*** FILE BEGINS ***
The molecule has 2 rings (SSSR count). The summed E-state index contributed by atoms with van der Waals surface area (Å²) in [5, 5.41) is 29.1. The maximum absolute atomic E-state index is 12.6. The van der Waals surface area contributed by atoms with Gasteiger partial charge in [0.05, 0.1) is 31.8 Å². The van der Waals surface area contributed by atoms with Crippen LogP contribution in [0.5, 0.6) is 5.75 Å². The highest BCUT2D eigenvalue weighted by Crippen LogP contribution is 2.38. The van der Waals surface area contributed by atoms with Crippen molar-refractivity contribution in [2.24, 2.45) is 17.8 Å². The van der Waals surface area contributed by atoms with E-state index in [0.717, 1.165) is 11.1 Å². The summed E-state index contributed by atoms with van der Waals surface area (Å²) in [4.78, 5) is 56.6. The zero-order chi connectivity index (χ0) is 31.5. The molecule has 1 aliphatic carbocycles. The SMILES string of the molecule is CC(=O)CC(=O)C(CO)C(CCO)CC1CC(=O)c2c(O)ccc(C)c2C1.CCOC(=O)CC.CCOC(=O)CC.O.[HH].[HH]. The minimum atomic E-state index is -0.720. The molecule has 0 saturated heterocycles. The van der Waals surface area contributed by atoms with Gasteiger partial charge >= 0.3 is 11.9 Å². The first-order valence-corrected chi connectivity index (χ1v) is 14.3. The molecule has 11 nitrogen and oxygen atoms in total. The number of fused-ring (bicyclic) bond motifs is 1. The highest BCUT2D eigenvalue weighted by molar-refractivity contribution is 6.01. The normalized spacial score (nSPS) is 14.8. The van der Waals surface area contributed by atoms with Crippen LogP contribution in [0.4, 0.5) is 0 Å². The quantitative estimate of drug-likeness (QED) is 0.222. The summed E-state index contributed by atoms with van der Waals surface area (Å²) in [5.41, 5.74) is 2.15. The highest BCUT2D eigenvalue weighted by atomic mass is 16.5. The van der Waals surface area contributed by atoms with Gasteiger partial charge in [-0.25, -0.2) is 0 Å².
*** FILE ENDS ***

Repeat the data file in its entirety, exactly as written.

The molecule has 2 rings (SSSR count). The summed E-state index contributed by atoms with van der Waals surface area (Å²) in [5, 5.41) is 29.1. The maximum absolute atomic E-state index is 12.6. The van der Waals surface area contributed by atoms with Gasteiger partial charge in [0.05, 0.1) is 31.8 Å². The van der Waals surface area contributed by atoms with Crippen LogP contribution in [0.5, 0.6) is 5.75 Å². The highest BCUT2D eigenvalue weighted by Crippen LogP contribution is 2.38. The van der Waals surface area contributed by atoms with Crippen molar-refractivity contribution in [2.24, 2.45) is 17.8 Å². The van der Waals surface area contributed by atoms with E-state index in [0.717, 1.165) is 11.1 Å². The summed E-state index contributed by atoms with van der Waals surface area (Å²) in [4.78, 5) is 56.6. The zero-order chi connectivity index (χ0) is 31.5. The molecule has 1 aliphatic carbocycles. The SMILES string of the molecule is CC(=O)CC(=O)C(CO)C(CCO)CC1CC(=O)c2c(O)ccc(C)c2C1.CCOC(=O)CC.CCOC(=O)CC.O.[HH].[HH]. The minimum atomic E-state index is -0.720. The molecule has 0 saturated heterocycles. The van der Waals surface area contributed by atoms with Gasteiger partial charge >= 0.3 is 11.9 Å². The first-order valence-corrected chi connectivity index (χ1v) is 14.3. The molecule has 11 nitrogen and oxygen atoms in total. The number of fused-ring (bicyclic) bond motifs is 1. The highest BCUT2D eigenvalue weighted by molar-refractivity contribution is 6.01. The normalized spacial score (nSPS) is 14.8. The van der Waals surface area contributed by atoms with Crippen LogP contribution in [0.4, 0.5) is 0 Å². The quantitative estimate of drug-likeness (QED) is 0.222. The summed E-state index contributed by atoms with van der Waals surface area (Å²) in [5.41, 5.74) is 2.15. The highest BCUT2D eigenvalue weighted by atomic mass is 16.5. The van der Waals surface area contributed by atoms with Gasteiger partial charge in [-0.25, -0.2) is 0 Å².